Punxsutawney Phil emerges February 2 and looks around apprehensively. He ignores the intimidating crowd of cold, loud humans, and, instead, obsesses on his own shadow. This alone so spooks him that every low-pressure weather system for the next 6 weeks dumps snow on the continent. No, Groundhog Day does not exactly mark the high point of human logic.
But shadows do have a serious, legitimate place in astronomy. By blocking the Sun in May 1918, the Moon’s shadow proved that space bends and Einstein was right. The shadows of Jupiter’s moons help astronomers establish those satellites’ orbital parameters. Earth’s million-mile-long shadow so varies its color that when it hits the Moon during an eclipse, it delivers a report on our global air quality, as observers in eastern North and South America will witness a few weeks from now, on March 3. Now shadows are in the news again, to help clarify the universe’s origin. Except, these shadows are not cast by visible light.
There are all sorts of unseen shadows out there; most of us have dealt with some of them. If you’ve ever sat around a fire on a cold night, you faced the flames to keep your skin nice and toasty. If big people stepped between you and the fire, you felt instantly cold because they blocked the fire’s infrared photons. Put another way, those people were casting infrared shadows.
Shadows can reveal surprising information. If you dangle an eraser attached to a thread above white cardboard on a sunny day, you’ll see the eraser’s shadow, duh. Hold the cardboard perpendicular to the Sun so the shadow isn’t distorted. Slowly move the eraser away, and the shadow no longer matches the shape of the eraser. Instead it’s perfectly round. You are blocking out exactly one image of the Sun. In essence, you’re projecting a negative picture of the Sun onto the cardboard.
Rewind to the Big Bang when, in a flash, unimaginable energy permeated all of space and created protons and electrons. There were — and still are — a billion photons for every particle in the universe, but these photons, despite their overwhelming numbers, couldn’t penetrate through the glowing fog of ionized particles.
Then, 350,000 years after the Big Bang, the universe expanded and cooled enough for normal hydrogen atoms to form. The ionization ended, and the universe became transparent. Light stopped bouncing around off things and now headed in straight paths through the cosmos.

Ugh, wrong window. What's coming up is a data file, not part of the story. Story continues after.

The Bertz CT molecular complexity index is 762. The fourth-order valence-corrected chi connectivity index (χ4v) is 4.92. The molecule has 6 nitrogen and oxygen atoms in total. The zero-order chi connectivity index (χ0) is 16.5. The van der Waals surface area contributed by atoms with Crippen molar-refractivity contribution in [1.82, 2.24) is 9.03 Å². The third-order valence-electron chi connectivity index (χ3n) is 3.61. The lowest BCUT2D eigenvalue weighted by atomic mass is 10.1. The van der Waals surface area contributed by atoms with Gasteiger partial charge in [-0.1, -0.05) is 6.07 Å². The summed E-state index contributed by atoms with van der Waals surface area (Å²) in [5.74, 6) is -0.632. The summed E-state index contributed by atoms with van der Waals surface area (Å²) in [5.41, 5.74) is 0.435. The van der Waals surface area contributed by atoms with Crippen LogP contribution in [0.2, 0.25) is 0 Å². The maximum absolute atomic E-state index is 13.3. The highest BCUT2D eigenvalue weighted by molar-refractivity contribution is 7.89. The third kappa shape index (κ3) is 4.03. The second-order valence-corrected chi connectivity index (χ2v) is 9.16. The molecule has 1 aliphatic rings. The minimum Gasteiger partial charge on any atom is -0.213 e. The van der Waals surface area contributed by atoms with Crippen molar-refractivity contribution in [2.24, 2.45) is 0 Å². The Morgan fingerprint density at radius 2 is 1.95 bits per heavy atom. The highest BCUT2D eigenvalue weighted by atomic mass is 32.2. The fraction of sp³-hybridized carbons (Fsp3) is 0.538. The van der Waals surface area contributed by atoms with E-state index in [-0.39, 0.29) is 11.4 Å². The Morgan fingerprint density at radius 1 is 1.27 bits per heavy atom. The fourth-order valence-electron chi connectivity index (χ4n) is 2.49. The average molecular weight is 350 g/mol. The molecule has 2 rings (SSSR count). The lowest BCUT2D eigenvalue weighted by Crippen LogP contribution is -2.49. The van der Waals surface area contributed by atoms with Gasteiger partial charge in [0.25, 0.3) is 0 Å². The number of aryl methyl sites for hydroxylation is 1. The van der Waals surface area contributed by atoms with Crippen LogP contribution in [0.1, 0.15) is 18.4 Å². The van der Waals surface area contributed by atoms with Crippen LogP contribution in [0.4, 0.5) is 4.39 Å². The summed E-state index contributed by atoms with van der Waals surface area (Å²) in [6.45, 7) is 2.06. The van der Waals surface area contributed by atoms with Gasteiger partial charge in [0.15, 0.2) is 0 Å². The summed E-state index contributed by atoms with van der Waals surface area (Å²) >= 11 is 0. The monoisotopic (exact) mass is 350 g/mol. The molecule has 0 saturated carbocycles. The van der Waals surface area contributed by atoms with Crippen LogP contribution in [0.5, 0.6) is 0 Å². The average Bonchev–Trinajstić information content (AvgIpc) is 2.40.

That brief period, when ionization ended everywhere and light scattered for the final time, still can be observed far off in the distance. It’s a wall of light that originated way back when the cosmos was a glowing fog, with an age of just 350,000 years. This energy comes from all directions equally. It emanates from where the ionized universe was located just before it became transparent.
As space expanded, light waves stretched like saltwater taffy. Today, they consist of lazy microwaves that are as omnipresent as Alaskan mosquitoes. Because it all emanates from the same precise time, and therefore the same distance from us, large foreground objects ought to block out these microwaves — in effect, producing microwave shadows.
But this past September, astronomers published analyses of data from the sophisticated Wilkinson Microwave Anisotropy Probe observatory, and found that many galaxy clusters cast no shadows at all. No shadows? How could this be?
The most logical answer is that the cosmic microwave background (CMB) originates from space that’s nearer than the galaxies. In that case, the CMB does not come from any wall of light at the edge of the visible universe — and we have to throw out the Big Bang. Or maybe those galaxies give off their own microwaves, thus “filling in” their shadow. But why would so many galaxies emit microwaves of exactly the same precise 2.725-Kelvin temperature? It makes no sense. Or maybe something’s wacky with the data.
We need a shadow expert. We could call Punxsutawney Phil, but the little groundhog isn’t talking.